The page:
Really these posts are for my own virtual scrapbook records.  I like being able to trace the steps on the journey.  If you care to join me on the way, that's a lovely bonus, or you can just go for a quick scroll if you prefer...

I was very happy when my short trip to New York for work at the end of January coincided with a 40% off coupon at Blicks, a favourite art supplies shop.  Once the work was done, I was straight on the subway to go and see what they might have to play with.

I did have an idea of what I wanted.  About two years ago, I got some Qor watercolour paint tubes (made by Golden) on an offer and had a tiny dabble with them then.  I knew there was a newer sampler collection of 12 tubes around, and that was on my hit list.

Happily they were in stock so I grabbed them, and some large 9x12 inch Canson watercolour pads which were on offer, as well as a cheap set of brushes.  I did, of course, have brushes at home, but I wanted to play right then, that evening, in my hotel room!

I really just did some mixing and daubing, to see what sort of colours they were and how they played together.

I started with a fairly formal colour chart of just two colours - Nickel Azo Yellow and Ultramarine Blue.  The two left-hand columns are the colours unmixed.

It's not too formal - my pencil boxes got a little tipsy as they went across the page.  It's great fun to see how many shades and tones appear with different mixes and water washes.

And as you can see I used up some of the extra paint on some words...

But I decided that was too formulaic for the mood I was in that day (though I'll definitely do the same with other colours another time), so for the next page I allowed myself four colours - Paynes Grey, Phthalo Blue (Green Shade), Permanent Alizarin Crimson and Yellow Ochre - and just dabbled.

I love letting the colours run in to one another to see the mixing possibilities.

And because it's just playing and learning, loose and free, I even found myself really enjoying the red zone (and on into pink and orange too...)

A couple of my usual doodles made their way onto the page.

The cheap brushes turned out to be rather nice to use, creating shapely strokes to turn into leaves.

Back down to a trio - Paynes Grey, Permanent Alizarin Crimson, Phthalo Blue.  I had so much paint on the brush (unintentionally - lesson learned now!) that the first dark blue sweep took up half the page by the time I'd spread the pigment out.

A little more writing practice, just using up paint on the brush.  My brushwriting turns out to be similar to but not the same as my handwriting.

I had a play with how light a wash I could use.  There's so much pigment in these paints that you can really use loads of water and still get a beautiful effect.

I wanted to see some of my green options, so I tried out a page with Nickel Azo Yellow and Phthalo Blue, mixing both on the lid of the paint box and on the page as I went.

The blob at the top formed itself into a clump of leaves without my even really thinking about it, so I gave it some rough sort-of-dandelion heads (though I know they're not really dandelion leaves), and added texture with the end of the brush handle.

Then I found myself playing with stems and grasses over the rest of the page too.

I'm fascinated by how many colour tones you can get with just two paints.

I carried on with those two colours on the next page, but added some Paynes Grey into the mix too - complete change of atmosphere.

Again, the doodling led me to plants and trees.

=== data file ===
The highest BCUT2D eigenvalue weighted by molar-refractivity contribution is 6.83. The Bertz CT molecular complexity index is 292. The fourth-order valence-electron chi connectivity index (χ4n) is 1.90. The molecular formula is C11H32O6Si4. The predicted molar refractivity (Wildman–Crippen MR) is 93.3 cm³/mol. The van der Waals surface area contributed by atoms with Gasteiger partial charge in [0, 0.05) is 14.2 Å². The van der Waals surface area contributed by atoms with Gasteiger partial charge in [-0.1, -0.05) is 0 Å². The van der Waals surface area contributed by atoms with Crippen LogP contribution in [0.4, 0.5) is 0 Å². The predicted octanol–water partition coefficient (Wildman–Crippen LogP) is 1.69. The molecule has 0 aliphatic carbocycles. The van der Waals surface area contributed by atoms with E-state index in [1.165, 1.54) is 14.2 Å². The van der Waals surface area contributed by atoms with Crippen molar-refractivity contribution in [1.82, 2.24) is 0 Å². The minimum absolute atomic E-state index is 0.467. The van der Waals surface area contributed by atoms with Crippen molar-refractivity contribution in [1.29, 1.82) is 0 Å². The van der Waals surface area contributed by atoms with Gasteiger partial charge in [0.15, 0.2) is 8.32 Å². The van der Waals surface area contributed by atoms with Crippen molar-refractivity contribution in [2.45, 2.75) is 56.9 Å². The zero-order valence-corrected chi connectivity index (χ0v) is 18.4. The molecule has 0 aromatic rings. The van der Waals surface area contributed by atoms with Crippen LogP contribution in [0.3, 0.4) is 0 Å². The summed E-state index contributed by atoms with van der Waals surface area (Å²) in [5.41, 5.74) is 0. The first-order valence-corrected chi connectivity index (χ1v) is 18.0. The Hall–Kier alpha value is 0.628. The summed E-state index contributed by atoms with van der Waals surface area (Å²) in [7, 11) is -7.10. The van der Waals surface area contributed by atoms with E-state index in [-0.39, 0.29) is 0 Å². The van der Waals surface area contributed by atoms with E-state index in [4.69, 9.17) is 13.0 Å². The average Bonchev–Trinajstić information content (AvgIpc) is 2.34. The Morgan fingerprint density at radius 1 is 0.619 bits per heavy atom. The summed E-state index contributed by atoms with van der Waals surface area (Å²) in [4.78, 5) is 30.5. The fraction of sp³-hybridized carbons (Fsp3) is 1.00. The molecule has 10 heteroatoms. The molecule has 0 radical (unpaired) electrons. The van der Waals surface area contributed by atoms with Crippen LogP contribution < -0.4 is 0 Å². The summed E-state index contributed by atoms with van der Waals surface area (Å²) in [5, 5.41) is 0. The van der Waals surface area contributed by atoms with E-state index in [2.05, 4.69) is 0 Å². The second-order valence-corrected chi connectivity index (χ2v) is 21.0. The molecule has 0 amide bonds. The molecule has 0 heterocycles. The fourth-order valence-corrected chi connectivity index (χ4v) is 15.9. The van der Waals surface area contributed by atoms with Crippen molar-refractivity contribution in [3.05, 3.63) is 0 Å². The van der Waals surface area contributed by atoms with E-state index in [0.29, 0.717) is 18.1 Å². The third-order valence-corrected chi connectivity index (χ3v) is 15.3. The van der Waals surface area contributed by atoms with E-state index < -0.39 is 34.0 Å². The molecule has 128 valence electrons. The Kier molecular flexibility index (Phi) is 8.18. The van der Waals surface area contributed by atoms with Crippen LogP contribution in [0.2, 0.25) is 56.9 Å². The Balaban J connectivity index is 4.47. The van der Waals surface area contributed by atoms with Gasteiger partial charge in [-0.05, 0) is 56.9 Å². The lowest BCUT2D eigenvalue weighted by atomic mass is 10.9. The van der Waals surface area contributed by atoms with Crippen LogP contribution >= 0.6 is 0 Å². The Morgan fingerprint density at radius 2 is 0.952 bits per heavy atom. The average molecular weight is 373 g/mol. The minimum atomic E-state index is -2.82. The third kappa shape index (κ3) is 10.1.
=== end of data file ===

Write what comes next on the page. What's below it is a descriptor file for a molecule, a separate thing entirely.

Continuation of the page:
I like the cooler blue/greens of this page very much.

And I enjoyed painting water on first and allowing the paints to bleed into it - really cool effects.

So those were my hotel room daubings.  I was back home for the next few.  I'd planned to get back into the craft room properly, but I found myself unable/unwilling to stop playing with the watercolours.  Besides, I can do that in the living room where it's much warmer!

There's a whole page of Dioxazine Purple, experimenting with brush strokes after watching some videos on youtube.

Lots of lovely possibilities here, and slightly better brushes to accomplish them with.

(They're still not mega-expensive, I assure you.  I swoon at the prices of some of the brushes you can get!)

I added Quinacridone Gold Deep into the mix for the next page.

I'd been looking at videos about how you get neutrals when you use contrasting colours, and I love the browns and greys I got with these two.

Business as usual with the trees and grasses...

But I also tried out a couple of little figures, very impressionistic, not detailed.  It's mostly chance, but with a little bit of control.

I intentionally created the pairings, but I love how alive they seem to be in their conversations, which I didn't really have much to do with.

I really loved the neutrals I got with mixing, but the purple was maybe a bit much for me, so I retreated to my blues and greens for the next page of playing.

I think this is Sap Green and Indigo in action together.

Continuing to try out brush shapes and strokes and positions...

Some more of the inevitable grasses...

... and some more painting with water and then adding pigment strokes and letting them just do their thing.

Finally for today, some more colour combinations (which I stupidly didn't write down, but there's Payne's Grey and Quin Gold in the bottom half of the page, and I think the Alizarin Crimson again, but the rest is up for debate), and a bit of circle practice.

I was also playing with dropping colours into other colours, wet on wet.  

I completely understand why people become obsessed with watercolour as a medium!

So that's enough experimentation for one day.  I'll be back soon with some watercolour florals... Florals?  Yes, florals - well, flowers are basically glorified grasses, aren't they?!  Thanks for stopping by, and I'll see you again soon.

All life is an experiment.  The more experiments you make, the better.
Ralph Waldo Emerson